So, how much to help? A recurring question when we work with kids on schoolwork: Scaffolding, reframe, individualize the assignment and tell of our own journeys. I told you that your daddy had a science fair project go to the county fair. He studied dog tick remedies, made potions and was so proud to have his picture in the paper. I love science, am a naturalist, too, an observer, a wonderer and wanderer. I wanted you to finish your research paper, the layout and the full project. I wanted you to feel success. When a toddler does a puzzle and we twist one piece into position for her, we know we shouldn’t have done it. That’s what I did. I helped. I over-helped. You had read journals, online, reports of endangered fish, projects to save them, stream health and listed the references in your journal. I read them, too, clipped relevant information from them, citing the references and sent it to your computer. When you did nothing with them, I asked you to use the quotes in the passages to build your report. You didn’t do it, but turned in the report quoted, cited and compiled of the citations stacked in order, one after the other, the way I had clipped them out. That was your report. Cited, but not connected with words of your own. Damn. I let it go. At least you didn’t pretend the writing was yours. Could you possibly succeed?

Can you tell a Healthy Stream from an Unhealthy one? Come See the Santa Cruz County Science Fair this Saturday and talk to the scientists.

This week, as you prepared his project for a bigger venue, competing with kids from the entire county, some in high school, I stepped back. On your own you made a diorama of a healthy and unhealthy stream model.  You love making dioramas. You picked mosses on a hike to add to the healthy side, built a small man made barrier, a damn for the unhealthy side. This is an area of mastery, this is what you are good at, and this an important moment in your world. And you did it yourself, with our support.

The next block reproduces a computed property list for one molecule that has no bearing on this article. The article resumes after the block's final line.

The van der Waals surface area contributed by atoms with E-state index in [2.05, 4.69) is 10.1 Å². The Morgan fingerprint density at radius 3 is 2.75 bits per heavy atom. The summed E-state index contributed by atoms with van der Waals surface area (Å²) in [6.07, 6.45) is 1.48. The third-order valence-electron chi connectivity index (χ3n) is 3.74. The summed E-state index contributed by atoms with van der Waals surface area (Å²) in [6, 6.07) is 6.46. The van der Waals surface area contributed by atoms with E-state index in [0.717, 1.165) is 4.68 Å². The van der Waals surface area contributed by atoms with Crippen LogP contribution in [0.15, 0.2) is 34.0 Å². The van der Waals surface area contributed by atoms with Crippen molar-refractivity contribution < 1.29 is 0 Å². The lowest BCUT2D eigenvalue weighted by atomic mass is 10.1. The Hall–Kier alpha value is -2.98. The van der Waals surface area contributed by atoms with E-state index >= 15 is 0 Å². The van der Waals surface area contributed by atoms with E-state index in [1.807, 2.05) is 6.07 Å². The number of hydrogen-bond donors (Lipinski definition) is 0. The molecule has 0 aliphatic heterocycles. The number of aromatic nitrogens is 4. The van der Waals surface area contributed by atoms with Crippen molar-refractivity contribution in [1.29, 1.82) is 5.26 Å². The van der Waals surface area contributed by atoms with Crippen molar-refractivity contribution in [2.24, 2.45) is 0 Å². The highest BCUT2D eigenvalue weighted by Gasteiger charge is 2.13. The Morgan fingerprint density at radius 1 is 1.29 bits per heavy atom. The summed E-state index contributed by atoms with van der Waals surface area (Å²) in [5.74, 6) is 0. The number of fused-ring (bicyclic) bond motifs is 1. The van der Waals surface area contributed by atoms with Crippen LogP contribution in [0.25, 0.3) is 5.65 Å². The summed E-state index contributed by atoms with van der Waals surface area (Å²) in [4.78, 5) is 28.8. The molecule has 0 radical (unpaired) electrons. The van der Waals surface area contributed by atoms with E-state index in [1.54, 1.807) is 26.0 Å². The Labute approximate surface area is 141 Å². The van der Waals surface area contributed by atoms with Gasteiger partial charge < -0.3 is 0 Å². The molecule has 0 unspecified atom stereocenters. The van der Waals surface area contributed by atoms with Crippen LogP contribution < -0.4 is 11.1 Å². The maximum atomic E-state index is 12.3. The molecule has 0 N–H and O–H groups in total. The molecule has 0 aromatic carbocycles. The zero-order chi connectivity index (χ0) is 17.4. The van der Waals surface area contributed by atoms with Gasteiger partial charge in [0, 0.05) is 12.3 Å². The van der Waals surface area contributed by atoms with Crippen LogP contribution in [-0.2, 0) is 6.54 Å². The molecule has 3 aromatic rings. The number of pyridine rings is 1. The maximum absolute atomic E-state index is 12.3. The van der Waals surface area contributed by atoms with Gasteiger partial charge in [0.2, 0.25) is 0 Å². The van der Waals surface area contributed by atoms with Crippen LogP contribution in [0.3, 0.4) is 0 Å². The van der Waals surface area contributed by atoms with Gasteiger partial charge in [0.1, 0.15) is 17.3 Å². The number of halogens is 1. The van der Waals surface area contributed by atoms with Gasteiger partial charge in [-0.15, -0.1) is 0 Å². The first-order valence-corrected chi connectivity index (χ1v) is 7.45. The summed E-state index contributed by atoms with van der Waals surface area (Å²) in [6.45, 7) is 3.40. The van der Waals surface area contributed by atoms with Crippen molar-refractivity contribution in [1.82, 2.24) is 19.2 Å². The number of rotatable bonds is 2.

The Photo Shoot

A writer makes choices along the journey toward publishing with its fame, fans and riches (or whatever one’s goals may be). Those were the ones on my list when I was sixteen, again at twenty-six, but by fifty-six I’d wised up, and began to focus on one: publishing. But in order to get to that step I had to give up the idea of making a living as a writer, have had achieved a certain amount of fame and already an acquired fan-base. Not the kind of fame that has twenty year olds exclaiming, “Hi. Remember me? I was in your first grade class?” No, broader recognition than that. One must have a platform, which, like a soap box, serves as a place from which the writer speaks and is listened to, followed by thousands and following many more.

            Today, a writer, who by nature is often a loner, must get around, say things to thousands of people, and have more up her sleeve, no end of things to exclaim, post, tweet or toot. And that’s before the book release. A writer is a politician, pokes placards into lawns, prints up her own bumper stickers, free when you sign up online for her monthly newsletter, delivered right into your hands through your email: “Have you read Nancy’s book? Or you could request a custom license plate frame with her most recent working title and web address flashing in lights along the narrow strips, bottom and top.